Medium REST API Example Calls with Python Requests

Jess Schalz
10 min readFeb 11, 2022

A tutorial showing how to get an integration token, set headers, and retrieve and post data from the Medium REST API.

Author’s Note

Up front, I’m the reason this repo was archived. I’d almost finished this post when I emailed the Medium customer support team and asked for clarification on the repo.

An email from Jessica Schalz (me) to the Medium support team. I ask if they can enable issues in the repo, or update it if it isn’t formally maintained.
Include links/info for your support teams and make their lives easier.

And, uh…

An email reply from Lucius on Medium’s User Services team: “Thanks for pointing this out. That repo has been archived and is no longer maintained.”

The repo was archived before I finished the last available endpoint in the API, /images. I don’t know if these endpoints are still available, and I don’t know if that last endpoint would even work. (I do remember being able to upload images and search for them based on file name.) Regardless, I didn’t include it in the post here.

I’m still posting this because I feel like it’s a good resource for folks looking to do simple Medium automation, but be warned. Thar be unmaintained dragons.

Medium has a REST API! Documentation exists online on GitHub here.

The documentation hasn’t been updated since September 2020, though, so it may have been abandoned. In the meantime, I was curious about what endpoints still work. Let’s explore!


Auth with Integration/Access Token

According to the documentation, all calls to their API resources require OAuth2 authentication. There are two ways to accomplish this: create an integration token for your account, or retrieve an access token for existing integrations. The first option is significantly easier, especially since I don’t have any third parties associated with my account, so I’ll walk through how to do that.

First, navigate to You can do this either through entering that directly in your search bar, or when logged in you can click on your icon in the top right corner of the screen. Click the Settings link in the drop down menu.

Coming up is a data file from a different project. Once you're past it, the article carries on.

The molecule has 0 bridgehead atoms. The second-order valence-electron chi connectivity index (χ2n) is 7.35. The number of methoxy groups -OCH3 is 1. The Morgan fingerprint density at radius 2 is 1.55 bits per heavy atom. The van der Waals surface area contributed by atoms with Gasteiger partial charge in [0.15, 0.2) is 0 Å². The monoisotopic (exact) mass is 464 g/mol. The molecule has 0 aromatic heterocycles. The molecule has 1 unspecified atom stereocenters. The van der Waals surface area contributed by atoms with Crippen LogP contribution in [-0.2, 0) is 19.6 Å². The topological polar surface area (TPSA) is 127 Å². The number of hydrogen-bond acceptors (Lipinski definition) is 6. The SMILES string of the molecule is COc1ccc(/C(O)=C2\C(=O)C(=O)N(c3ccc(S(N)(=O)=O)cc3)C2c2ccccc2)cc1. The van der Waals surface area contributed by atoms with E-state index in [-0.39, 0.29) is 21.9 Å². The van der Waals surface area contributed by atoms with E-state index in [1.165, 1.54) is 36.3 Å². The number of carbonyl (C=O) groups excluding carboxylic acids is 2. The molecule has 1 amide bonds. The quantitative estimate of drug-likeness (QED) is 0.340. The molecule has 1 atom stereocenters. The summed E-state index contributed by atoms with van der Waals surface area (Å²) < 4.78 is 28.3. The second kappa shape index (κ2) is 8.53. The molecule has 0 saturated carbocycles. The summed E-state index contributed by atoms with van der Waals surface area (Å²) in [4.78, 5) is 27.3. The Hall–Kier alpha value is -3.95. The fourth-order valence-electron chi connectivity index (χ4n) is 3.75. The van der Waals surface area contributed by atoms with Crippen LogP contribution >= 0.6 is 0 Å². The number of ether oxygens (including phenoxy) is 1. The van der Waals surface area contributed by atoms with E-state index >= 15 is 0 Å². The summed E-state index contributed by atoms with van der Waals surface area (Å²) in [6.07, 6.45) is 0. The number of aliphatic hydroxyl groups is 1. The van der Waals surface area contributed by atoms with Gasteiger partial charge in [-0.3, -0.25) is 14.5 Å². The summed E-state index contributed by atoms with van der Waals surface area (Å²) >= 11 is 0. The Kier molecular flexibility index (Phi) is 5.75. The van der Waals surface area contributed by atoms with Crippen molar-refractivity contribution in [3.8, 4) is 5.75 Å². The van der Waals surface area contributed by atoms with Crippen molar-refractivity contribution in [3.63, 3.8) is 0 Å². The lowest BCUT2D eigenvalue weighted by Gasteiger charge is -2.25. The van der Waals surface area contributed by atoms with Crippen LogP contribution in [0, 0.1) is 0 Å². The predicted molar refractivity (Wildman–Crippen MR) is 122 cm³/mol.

On the Settings page, navigate to the Integration Tokens section. You can either scroll down, or click the Integration Token subtitle on the left panel.

If you haven’t set up an integration token yet, this section should be empty. Enter a name for your token in the description box, and then click the “Get integration token” button.

This gives you a unique, hex-encoded string as an integration token.

Important note about integration tokens on Medium! They do not expire! Users can revoke them at any time, so if you think there’s been a compromise you should revoke it immediately and create a new one. (Don’t worry, that token has already been revoked by the time this post is published.)

Once you have your token, you can auth to API resources!

Accessible Endpoints

The documentation indicates there’s four major endpoints, but there’s actually five! Unfortunately, there’s no OpenAPI documentation available, but the GitHub goes through all the info we need! Let’s learn!

The base URL for all of these endpoints is I’ll explain what this means for our requests in the next sections. Also note that all endpoints provide JSON responses, which some exceptions I’ll explain below.

Before I show any code, I wanted to include my pre-set variables and headers for these requests.

In the first line I imported the Python requests library and aliased it to “r”, so I didn’t have to write out “requests” over and over.

You can see I’ve removed my access token from the access token string, but to fix this simply replace the “XXXXX” with your token value.

Another header I like to include when API-diving, especially in unmaintained APIs, is the “ATTN-Security” header. This is a custom header where I add a fun little note for the security/infrastructure/SREs that might maintain the server I’m hitting. This way, they know I don’t have malicious intent, AND they can filter my requests so they aren’t getting alerted constantly. (I’ve been on-call before, I know the deal.) In this case, I used “friendly-dev-bug-hunter”.


The first endpoint available is included in the documentation, but isn’t included as an official endpoint: the /me endpoint! The /me endpoint retrieves information about the currently authenticated user, and supports GET requests.

The documentation provides the following definition and endpoint URL:

Using this endpoint means you gather information about yourself, and yourself only, as a User object. This includes your user ID, your username, your human name, your profile URL, and your icon’s image URL.

If we were to write this in Python, using the requests library and my previously defined headers and token, the following function returns JSON-encoded data about me:

When pretty printed with the Python JSON library, the results look like:


You can also gather information with the /users endpoint.

This time however, you need to know the user’s ID. An ID is an alphanumeric string representing the user. In the previous function, the returned data shows my user ID as “1e3adabb57ab4613a002046c3f838f3a51a5771dda670b99adbc2197030fc0f58”.

Unfortunately, despite the name, you cannot get information about users from this endpoint. You can only get information about what publications the user is associated with (as a follower, a publisher, etc.)

A Publication object is defined in the documentation as:

To use this endpoint, provide the user ID, followed by “publications”.

I don’t author any publications, but I do follow the Medium Engineering blog, so that shows up in my results.

The /users endpoint seems…undeveloped. There clearly isn’t much power in this API from a development standpoint. However, this does give you publication IDs, and that’s necessary for the next section.